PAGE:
While writers such as Joyce, Eliot, and Pound used allusions of an orderly past to impose structure and order on a chaotic present, Malcolm Lowry's Under the Volcano makes no such temporal distinction; the allusions in the novel are wholly analogous, linking past and present through sameness rather than through contrast. In Under the Volcano, allusions imply not antithesis but identity, fusing past and present. Lowry's novel is a Dantean and a mythological allegory: many events correspond to the sufferings and punishments of Dante's criminals, as well as to the criminal/heroes of Greek myth such as Sisyphus and Prometheus.
For Robert Kroetsch the play of language and consummation, word and world, is an intricate one, a Derridean replication of substitutions that always ensnares man in alibis. There is a perpetual deferring of what a character wants by its alibi; everything is exposed as a sign of something else. This is symbolised principally by the recurring motif of panties, which provide, at best, a false succor for unrealized desire. The problem in the larger sense is that of identity as well as of identifying. A similar theme is present in Kroetsch's Gone Indian. Characters wish to unlock the secrets of language but are stymied by transposed signifiers.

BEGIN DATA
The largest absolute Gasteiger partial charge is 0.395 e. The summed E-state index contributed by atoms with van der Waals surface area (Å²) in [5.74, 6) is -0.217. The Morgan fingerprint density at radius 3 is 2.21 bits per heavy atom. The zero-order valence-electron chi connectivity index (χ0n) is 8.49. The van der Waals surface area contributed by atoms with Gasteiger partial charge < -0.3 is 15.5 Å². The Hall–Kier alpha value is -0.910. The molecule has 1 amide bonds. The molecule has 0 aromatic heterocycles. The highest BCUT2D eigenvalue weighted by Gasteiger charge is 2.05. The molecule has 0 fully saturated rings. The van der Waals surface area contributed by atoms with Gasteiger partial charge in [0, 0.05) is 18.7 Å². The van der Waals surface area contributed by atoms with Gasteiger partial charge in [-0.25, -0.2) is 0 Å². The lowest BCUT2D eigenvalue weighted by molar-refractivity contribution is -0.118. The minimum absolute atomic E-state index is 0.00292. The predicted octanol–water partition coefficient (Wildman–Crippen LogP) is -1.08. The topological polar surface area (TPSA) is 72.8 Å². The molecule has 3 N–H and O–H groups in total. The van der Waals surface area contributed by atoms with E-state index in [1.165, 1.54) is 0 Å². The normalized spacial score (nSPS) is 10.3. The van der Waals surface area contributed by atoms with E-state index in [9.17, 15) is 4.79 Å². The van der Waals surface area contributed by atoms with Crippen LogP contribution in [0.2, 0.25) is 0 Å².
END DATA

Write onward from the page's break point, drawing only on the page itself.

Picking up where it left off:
Malcolm Ross describes his childhood in Fredericton, New Brunswick. He discusses the scarcity of libraries at the time, and how this situation was improved during the 1920s and 30s. He has done graduate work at Cornell University, and has taught there as well as in Indiana. Later, during his years of teaching in Manitoba, he had as students Margaret Laurence and Adele Wiseman. He worked with the Film Board, and was editor of Queen's Quarterly. He was also instrumental in starting the New Canadian Library series.
The mystical aspects of Roberts' poetry is his richest and most persistent vein. There is a mystical quest apparent early in the poet's career, and this intensified as his career developed. Related to his mysticism is his exposure of the life-denying absurdity of asceticism. The tragic sense inherent to his poetry and to his animal stories is intrinsic to his mysticism.